60 million suffer symptoms of insomnia. Find out whether hormones contribute to your sleep loss.
In a perfect world, the master stress hormone cortisol should be in sync with the master sleep hormone melatonin. Each hormone counter-balances the other in a precise rhythm – when cortisol is high melatonin should be low, and when melatonin is high cortisol should be low.
For many, this rhythm is out of balance. With an estimated 60 million Americans suffering from some degree of sleep loss, it’s surprising that many are still unaware of the connection between hormones and sleep.
See how diurnal curves of cortisol and melatonin affect sleep and how diurnal epinephrine and norepinephrine aid in assessing the stress response affecting sleep.
According to the Department of Health & Human Services, over a third of U.S. adults report daytime sleepiness so severe it interferes with work, decision making and social functioning.
In fact, depression, obesity and diabetes are just three of the long term consequences of sleep deprivation – defined as six or fewer hours per night.
Common hormone-related causes of sleep loss often involve the following scenarios:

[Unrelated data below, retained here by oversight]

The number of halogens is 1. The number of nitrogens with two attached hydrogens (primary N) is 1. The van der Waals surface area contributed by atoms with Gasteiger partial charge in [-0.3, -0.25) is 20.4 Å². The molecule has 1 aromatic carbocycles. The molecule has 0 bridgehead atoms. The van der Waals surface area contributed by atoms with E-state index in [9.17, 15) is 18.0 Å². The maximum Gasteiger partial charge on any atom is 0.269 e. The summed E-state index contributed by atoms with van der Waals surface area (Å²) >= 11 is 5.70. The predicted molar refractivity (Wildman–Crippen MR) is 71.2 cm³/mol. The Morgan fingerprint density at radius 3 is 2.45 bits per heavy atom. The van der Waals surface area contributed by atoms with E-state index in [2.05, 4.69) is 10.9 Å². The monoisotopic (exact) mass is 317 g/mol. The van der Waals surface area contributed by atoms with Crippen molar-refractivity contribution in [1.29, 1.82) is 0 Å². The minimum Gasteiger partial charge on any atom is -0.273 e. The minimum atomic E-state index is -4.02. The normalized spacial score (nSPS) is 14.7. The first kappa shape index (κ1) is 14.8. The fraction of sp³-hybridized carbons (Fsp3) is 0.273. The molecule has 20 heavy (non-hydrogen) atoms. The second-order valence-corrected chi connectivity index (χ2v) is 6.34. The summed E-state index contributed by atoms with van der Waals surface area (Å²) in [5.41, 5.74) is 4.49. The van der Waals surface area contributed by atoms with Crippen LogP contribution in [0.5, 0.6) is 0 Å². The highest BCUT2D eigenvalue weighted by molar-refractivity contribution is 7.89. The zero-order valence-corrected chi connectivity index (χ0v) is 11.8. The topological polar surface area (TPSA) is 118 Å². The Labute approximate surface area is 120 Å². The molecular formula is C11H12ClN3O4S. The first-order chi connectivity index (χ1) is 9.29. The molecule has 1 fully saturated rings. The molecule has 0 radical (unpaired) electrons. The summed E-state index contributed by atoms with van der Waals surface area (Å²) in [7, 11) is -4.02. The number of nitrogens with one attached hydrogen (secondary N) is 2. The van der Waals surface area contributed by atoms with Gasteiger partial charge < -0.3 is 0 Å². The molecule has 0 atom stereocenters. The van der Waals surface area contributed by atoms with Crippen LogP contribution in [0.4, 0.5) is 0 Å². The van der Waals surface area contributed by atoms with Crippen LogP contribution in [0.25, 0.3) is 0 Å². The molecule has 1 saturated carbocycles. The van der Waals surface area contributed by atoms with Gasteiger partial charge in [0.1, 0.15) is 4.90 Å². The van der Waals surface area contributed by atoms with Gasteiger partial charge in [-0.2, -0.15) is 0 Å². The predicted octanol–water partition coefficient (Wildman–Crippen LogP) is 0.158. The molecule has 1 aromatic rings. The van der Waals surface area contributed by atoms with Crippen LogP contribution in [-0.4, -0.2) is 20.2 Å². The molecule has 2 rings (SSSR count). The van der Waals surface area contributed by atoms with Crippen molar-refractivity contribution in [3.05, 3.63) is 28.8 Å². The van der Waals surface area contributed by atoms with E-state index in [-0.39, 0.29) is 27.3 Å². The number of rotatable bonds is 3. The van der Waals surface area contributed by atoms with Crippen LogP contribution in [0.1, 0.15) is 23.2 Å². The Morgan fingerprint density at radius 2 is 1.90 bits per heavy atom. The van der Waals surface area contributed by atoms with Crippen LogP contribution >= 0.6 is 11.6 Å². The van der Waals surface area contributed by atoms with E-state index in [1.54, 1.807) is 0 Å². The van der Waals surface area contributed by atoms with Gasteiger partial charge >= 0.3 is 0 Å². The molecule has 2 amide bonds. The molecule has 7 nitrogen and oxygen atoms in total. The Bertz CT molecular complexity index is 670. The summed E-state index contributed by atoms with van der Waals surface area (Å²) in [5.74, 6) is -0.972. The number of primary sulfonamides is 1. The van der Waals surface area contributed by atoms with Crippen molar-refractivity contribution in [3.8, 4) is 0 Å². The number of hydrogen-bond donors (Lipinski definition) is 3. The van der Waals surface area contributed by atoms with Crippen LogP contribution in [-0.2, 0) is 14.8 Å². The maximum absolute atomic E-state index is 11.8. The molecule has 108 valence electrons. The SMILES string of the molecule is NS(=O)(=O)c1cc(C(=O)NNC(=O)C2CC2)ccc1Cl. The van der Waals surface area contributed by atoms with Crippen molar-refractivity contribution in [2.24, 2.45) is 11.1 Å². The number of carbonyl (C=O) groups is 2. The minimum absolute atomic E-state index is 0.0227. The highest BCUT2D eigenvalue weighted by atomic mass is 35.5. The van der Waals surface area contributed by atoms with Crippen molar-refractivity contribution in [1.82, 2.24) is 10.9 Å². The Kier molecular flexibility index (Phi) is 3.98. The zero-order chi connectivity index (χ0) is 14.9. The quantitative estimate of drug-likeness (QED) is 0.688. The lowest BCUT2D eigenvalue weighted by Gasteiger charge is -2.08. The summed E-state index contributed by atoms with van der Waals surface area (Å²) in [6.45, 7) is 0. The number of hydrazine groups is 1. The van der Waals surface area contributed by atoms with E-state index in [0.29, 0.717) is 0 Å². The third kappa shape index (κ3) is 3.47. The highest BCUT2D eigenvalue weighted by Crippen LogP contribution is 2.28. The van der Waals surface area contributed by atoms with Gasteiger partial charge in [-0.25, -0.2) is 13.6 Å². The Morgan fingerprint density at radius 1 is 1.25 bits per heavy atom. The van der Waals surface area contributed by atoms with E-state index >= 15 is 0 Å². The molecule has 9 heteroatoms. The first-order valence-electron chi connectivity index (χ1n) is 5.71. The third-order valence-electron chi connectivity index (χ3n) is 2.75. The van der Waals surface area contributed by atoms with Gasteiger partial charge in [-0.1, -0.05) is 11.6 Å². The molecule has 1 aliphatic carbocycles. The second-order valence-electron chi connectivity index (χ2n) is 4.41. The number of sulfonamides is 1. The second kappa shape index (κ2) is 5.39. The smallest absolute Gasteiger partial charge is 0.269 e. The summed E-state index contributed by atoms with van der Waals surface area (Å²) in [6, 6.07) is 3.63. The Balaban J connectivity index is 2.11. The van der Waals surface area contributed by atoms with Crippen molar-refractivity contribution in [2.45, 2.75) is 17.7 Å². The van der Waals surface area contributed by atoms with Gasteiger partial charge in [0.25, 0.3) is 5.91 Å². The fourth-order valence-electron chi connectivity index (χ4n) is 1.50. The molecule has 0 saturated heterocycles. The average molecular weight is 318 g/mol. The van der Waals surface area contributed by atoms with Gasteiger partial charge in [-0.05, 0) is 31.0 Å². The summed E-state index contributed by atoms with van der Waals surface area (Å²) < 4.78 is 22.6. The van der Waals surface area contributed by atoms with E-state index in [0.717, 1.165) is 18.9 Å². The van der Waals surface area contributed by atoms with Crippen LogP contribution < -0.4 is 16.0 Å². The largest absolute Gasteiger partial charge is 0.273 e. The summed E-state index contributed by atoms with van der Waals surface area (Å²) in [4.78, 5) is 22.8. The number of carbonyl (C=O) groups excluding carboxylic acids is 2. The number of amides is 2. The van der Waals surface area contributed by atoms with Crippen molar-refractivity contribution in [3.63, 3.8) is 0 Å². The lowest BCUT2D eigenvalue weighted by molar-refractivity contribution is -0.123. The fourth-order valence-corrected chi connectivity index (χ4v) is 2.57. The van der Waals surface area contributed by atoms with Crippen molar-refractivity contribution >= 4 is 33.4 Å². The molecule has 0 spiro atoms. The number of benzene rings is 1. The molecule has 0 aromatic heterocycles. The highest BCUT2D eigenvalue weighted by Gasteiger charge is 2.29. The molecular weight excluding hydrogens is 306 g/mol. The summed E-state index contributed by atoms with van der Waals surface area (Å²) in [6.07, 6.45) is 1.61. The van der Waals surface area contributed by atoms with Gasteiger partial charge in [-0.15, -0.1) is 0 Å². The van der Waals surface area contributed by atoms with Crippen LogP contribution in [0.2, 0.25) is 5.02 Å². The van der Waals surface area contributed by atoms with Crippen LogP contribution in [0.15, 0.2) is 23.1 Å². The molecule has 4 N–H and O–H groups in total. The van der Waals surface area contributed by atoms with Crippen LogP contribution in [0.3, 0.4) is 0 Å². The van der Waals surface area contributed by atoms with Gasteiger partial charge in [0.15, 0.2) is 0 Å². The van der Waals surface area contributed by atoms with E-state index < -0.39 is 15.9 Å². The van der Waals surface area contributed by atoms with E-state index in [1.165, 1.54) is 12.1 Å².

Results in insomnia, anxiety, sugar cravings, feeling tired but wired & increased belly fat
Results in excessive fatigue, depression, anxiety & insomnia
Changes in sex steroid hormone levels during menopause can impact neurotransmitter levels, leading to recurring sleep issues.
Recommended for Practitioners:
Webinar: Hormones & Sleep Disturbances
Datasheet: Sleep Balance Profile
Recommended for Patients:
Webinar: The Truth About Sleepless Nights
Blog: The Role of Hormones in Sleep Disturbances
To restore the vital balance of hormones, we first need a detailed, accurate measurement of hormone levels. Not just numbers, but an assessment that offers real meaning.
ZRT Test Directory & Abbreviations
Neurotransmitter Reference Ranges
Urine Hormone Metabolites Reference Ranges